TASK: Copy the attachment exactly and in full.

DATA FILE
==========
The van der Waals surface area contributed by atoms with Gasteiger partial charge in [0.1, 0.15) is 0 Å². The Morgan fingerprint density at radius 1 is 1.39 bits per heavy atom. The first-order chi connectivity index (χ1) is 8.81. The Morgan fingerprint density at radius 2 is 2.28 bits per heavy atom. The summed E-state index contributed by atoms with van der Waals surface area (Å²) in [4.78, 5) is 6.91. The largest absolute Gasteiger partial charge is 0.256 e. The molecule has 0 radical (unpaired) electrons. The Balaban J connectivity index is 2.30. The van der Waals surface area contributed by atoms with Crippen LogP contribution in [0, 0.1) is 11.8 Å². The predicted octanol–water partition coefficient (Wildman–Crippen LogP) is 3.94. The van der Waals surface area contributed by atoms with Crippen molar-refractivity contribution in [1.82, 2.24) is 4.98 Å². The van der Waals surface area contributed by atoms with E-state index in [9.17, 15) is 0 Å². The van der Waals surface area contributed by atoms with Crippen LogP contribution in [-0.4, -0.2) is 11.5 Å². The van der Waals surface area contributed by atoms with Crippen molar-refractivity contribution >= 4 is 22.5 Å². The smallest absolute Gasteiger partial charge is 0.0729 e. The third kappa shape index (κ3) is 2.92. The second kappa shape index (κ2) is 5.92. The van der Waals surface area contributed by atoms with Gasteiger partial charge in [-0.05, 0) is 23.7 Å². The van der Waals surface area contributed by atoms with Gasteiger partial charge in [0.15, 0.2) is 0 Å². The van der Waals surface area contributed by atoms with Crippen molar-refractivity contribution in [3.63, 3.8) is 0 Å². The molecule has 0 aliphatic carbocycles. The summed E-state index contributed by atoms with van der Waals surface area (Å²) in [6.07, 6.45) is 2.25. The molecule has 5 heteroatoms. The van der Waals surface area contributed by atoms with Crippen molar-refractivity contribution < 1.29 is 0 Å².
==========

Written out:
The van der Waals surface area contributed by atoms with Gasteiger partial charge in [0.1, 0.15) is 0 Å². The Morgan fingerprint density at radius 1 is 1.39 bits per heavy atom. The first-order chi connectivity index (χ1) is 8.81. The Morgan fingerprint density at radius 2 is 2.28 bits per heavy atom. The summed E-state index contributed by atoms with van der Waals surface area (Å²) in [4.78, 5) is 6.91. The largest absolute Gasteiger partial charge is 0.256 e. The molecule has 0 radical (unpaired) electrons. The Balaban J connectivity index is 2.30. The van der Waals surface area contributed by atoms with Crippen LogP contribution in [0, 0.1) is 11.8 Å². The predicted octanol–water partition coefficient (Wildman–Crippen LogP) is 3.94. The van der Waals surface area contributed by atoms with Crippen molar-refractivity contribution in [1.82, 2.24) is 4.98 Å². The van der Waals surface area contributed by atoms with E-state index in [9.17, 15) is 0 Å². The van der Waals surface area contributed by atoms with Crippen LogP contribution in [-0.4, -0.2) is 11.5 Å². The van der Waals surface area contributed by atoms with Crippen molar-refractivity contribution >= 4 is 22.5 Å². The smallest absolute Gasteiger partial charge is 0.0729 e. The third kappa shape index (κ3) is 2.92. The second kappa shape index (κ2) is 5.92. The van der Waals surface area contributed by atoms with Gasteiger partial charge in [-0.05, 0) is 23.7 Å². The van der Waals surface area contributed by atoms with Gasteiger partial charge in [0.15, 0.2) is 0 Å². The van der Waals surface area contributed by atoms with Crippen molar-refractivity contribution in [3.63, 3.8) is 0 Å². The molecule has 0 aliphatic carbocycles. The summed E-state index contributed by atoms with van der Waals surface area (Å²) in [6.07, 6.45) is 2.25. The molecule has 5 heteroatoms. The van der Waals surface area contributed by atoms with Crippen molar-refractivity contribution < 1.29 is 0 Å².